As I mentioned, I wanted to make sure visitors understood these photographs as complete objects, not just images. That meant, to me, including all the blank space of the carte postale, which I believe Kertész included as a kind of built-in frame for the image. The way that the objects are framed is a crucial part of this argument: each photograph is floated in an 8-ply mat, which emphasizes the material qualities of the whole print. We also wanted a uniformity of appearance among the many lenders' works, and so we devised a framing profile that just looks fantastic. (Thank you, Metropolitan Picture Framing!). Once we figured out how we wanted everything to look, we had to consider logistics of shipping (as well as the object's return) and the safety of the art. Working with our registrar, preparator, and conservator, we decided it was best to ship the frames to each lender in advance and have the whole package sent back to us.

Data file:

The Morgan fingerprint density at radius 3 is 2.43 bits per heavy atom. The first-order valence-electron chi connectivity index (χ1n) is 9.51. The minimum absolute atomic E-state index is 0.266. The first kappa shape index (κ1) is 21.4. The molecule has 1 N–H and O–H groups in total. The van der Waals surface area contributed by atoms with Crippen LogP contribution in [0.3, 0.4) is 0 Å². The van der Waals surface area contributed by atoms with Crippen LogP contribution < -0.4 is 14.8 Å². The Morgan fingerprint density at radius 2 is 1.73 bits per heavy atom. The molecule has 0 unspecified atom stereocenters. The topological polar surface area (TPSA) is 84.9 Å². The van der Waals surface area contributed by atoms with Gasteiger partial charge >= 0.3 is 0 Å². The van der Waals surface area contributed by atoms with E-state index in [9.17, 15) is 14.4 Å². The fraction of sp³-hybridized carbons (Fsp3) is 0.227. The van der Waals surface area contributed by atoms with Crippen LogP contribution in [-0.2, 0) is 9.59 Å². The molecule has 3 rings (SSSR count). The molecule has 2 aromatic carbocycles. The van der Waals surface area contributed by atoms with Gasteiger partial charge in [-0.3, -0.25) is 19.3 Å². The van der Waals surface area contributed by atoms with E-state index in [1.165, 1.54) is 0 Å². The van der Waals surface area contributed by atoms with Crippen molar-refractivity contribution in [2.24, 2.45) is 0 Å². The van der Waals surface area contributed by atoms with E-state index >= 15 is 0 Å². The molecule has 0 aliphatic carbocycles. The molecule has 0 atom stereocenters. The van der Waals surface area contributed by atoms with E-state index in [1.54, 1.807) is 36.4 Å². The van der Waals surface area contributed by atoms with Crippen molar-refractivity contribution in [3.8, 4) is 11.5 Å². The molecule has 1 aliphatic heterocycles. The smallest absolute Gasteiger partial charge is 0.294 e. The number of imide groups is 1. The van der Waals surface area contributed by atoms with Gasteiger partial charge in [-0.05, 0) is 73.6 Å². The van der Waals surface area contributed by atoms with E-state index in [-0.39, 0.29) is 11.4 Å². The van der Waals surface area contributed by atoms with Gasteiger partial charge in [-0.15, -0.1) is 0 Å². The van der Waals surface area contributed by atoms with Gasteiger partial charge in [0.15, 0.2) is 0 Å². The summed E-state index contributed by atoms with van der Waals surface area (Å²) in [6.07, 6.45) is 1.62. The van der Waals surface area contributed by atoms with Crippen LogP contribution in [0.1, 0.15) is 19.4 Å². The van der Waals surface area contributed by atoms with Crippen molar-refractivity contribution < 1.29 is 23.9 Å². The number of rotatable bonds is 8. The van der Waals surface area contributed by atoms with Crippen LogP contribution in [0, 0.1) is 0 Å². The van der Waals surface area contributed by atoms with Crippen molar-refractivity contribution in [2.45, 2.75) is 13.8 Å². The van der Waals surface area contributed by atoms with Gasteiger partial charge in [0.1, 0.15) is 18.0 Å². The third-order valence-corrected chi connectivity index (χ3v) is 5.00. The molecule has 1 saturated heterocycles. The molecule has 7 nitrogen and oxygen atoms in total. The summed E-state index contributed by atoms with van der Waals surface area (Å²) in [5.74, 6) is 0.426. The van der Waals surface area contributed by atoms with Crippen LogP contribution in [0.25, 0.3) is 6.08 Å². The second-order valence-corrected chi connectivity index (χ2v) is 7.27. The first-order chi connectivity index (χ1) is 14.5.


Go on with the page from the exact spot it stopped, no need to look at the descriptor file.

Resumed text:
ketertz frame
6. Working with multiple staffs and departments is always challenging. Doing this during a pandemic with reduced museum hours and many of the staff working remotely takes a Herculean effort. Can you discuss some of the issues that each had to address i.e.  curatorial,  marketing and communication , exhibition design,  installation, funding, public programming , interactive education, preparators, etc.
It was quite an experience! To begin with, it helps to have a really top-notch team, and every single person working on the exhibition demonstrated creativity, resourcefulness, and personal pride in the project. One example I can speak to is the exhibition design process.